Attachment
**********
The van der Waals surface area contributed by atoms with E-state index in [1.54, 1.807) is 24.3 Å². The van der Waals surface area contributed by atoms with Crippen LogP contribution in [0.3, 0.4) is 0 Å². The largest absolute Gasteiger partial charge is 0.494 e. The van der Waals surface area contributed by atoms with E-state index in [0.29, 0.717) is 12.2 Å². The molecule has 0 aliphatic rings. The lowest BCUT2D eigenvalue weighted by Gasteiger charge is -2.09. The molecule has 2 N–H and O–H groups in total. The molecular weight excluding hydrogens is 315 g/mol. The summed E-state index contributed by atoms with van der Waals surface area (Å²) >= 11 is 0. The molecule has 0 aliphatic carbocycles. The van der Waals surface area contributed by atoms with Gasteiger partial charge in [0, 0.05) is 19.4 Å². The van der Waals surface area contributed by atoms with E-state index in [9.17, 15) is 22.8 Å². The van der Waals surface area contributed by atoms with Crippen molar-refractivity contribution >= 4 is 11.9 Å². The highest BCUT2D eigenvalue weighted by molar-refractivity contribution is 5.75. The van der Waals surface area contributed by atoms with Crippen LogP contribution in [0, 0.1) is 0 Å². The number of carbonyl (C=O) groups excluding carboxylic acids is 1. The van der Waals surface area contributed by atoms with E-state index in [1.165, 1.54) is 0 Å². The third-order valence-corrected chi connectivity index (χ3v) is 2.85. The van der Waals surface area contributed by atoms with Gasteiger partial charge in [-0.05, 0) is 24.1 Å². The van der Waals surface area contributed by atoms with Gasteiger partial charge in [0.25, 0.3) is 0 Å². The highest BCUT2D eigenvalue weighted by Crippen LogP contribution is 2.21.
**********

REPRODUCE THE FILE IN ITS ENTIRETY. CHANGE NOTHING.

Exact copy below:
The van der Waals surface area contributed by atoms with E-state index in [1.54, 1.807) is 24.3 Å². The van der Waals surface area contributed by atoms with Crippen LogP contribution in [0.3, 0.4) is 0 Å². The largest absolute Gasteiger partial charge is 0.494 e. The van der Waals surface area contributed by atoms with E-state index in [0.29, 0.717) is 12.2 Å². The molecule has 0 aliphatic rings. The lowest BCUT2D eigenvalue weighted by Gasteiger charge is -2.09. The molecule has 2 N–H and O–H groups in total. The molecular weight excluding hydrogens is 315 g/mol. The summed E-state index contributed by atoms with van der Waals surface area (Å²) >= 11 is 0. The molecule has 0 aliphatic carbocycles. The van der Waals surface area contributed by atoms with Gasteiger partial charge in [0, 0.05) is 19.4 Å². The van der Waals surface area contributed by atoms with E-state index in [9.17, 15) is 22.8 Å². The van der Waals surface area contributed by atoms with Crippen molar-refractivity contribution >= 4 is 11.9 Å². The highest BCUT2D eigenvalue weighted by molar-refractivity contribution is 5.75. The van der Waals surface area contributed by atoms with Crippen LogP contribution in [0, 0.1) is 0 Å². The number of carbonyl (C=O) groups excluding carboxylic acids is 1. The van der Waals surface area contributed by atoms with E-state index in [1.165, 1.54) is 0 Å². The third-order valence-corrected chi connectivity index (χ3v) is 2.85. The van der Waals surface area contributed by atoms with Gasteiger partial charge in [-0.05, 0) is 24.1 Å². The van der Waals surface area contributed by atoms with Gasteiger partial charge in [0.25, 0.3) is 0 Å². The highest BCUT2D eigenvalue weighted by Crippen LogP contribution is 2.21.